It hasn’t been this way until very recently. These women are pioneers, and they’ve had to work hard to reach this level of prominence. The 2009 match between Gina Carano and Cristiane “Cyborg” Justino marked the first main-event female fight in the United States, but failed to really propel female MMA into the spotlight. In 2012, UFC President Dana White made a major about-face on his earlier resistance to the possibility of a female UFC fighter when he signed Ronda Rousey as the first female in the organization. Women began appearing on the reality show, The Ultimate Fighter, and the ongoing rivalry between Meisha Tate and Ronda Rousey became a subject of national attention. Many people credit their rivalry as a major catalyst for the popularity of women’s MMA.
These female headline fights have been a huge financial success for the UFC, so they’re here to stay. Now that women’s mixed martial arts has become a mainstream attraction, it has changed the discussion surrounding women in sports as a whole. Athletes such as Ronda Rousey have become so famous and respected that fans have discussed the possibility of a fight between Rousey and boxer Floyd Mayweather. For a variety of reasons, a male-female fight will surely not happen any time in the foreseeable future, but the very fact that people are even considering it, rather than dismissing the possibility outright, is a huge milestone. Champion fighter Meisha Tate herself observed the change in opinions surrounding female fighters in an interview with the MMA Corner:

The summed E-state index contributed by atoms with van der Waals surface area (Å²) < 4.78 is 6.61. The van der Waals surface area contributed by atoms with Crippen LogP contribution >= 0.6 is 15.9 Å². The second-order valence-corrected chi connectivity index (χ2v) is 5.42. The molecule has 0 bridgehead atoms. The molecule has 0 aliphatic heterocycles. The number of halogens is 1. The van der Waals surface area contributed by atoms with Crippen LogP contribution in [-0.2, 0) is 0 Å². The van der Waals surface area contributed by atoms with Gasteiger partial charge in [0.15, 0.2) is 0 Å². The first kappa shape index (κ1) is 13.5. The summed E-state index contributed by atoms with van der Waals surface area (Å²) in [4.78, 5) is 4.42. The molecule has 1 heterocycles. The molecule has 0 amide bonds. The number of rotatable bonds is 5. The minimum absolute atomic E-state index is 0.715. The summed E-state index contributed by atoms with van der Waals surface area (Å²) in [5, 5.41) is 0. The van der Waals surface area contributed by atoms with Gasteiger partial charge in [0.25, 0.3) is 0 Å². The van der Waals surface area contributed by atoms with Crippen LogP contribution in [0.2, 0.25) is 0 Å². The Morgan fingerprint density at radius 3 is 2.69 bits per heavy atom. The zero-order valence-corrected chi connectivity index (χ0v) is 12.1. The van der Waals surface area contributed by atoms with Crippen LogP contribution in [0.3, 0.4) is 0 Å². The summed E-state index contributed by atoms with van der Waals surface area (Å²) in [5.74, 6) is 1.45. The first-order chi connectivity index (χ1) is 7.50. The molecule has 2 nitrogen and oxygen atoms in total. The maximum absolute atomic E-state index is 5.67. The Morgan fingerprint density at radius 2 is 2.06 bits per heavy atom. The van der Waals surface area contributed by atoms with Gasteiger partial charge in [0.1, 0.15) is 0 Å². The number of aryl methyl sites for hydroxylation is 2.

“Some of the biggest compliments that I’ve received are hearing parents tell me that I’m a role model for their child, or their daughter really looks up to me, or daughter wants to get into wrestling, or get into MMA, or they already are. They’re doing this and accomplishing that,” said Tate. “I think it’s so great that I’m a small part of inspiring our youth to go for it, and also opening parents’ minds to allow their daughters to do that, because even in just my generation there were a lot of girls that were like ‘I really want to wrestle, but my parents won’t let me because girls shouldn’t do that.’”
Tate’s comments struck a chord with me, as I realized that if female athletes had been this popular when I was a child, I might have a different view of sports. Children all want someone to look up to. As kids, we observed female scientists, doctors, lawyers, and police officers, so we knew that we could aspire to those roles as adults. As a young girl, grudgingly watching baseball and football with my father, I saw no such role models in sports. How could I drum up enthusiasm for the male athletes that dominated the screen, when I could never hope to emulate them? Women like Ronda Rousey, Meisha Tate, Holly Holm, and others, are inspiring a new generation of female children to grow up with different ideas about their possibilities as athletes. It may not happen now, or even a decade from now, but the popularity of women’s MMA will eventually have effects that reverberate through other sports, as they cause an increasing number of people to question their preconceived notions about female athletic capabilities. Until then, I’ll be eagerly awaiting the next fight.
Rachel Eckhardt is an avid political enthusiast, litigation manager, military veteran, and creator of The Illusion of Choice, a blog covering American politics and current events. Follow Rachel on Facebook, or on Twitter at @illusionchoice1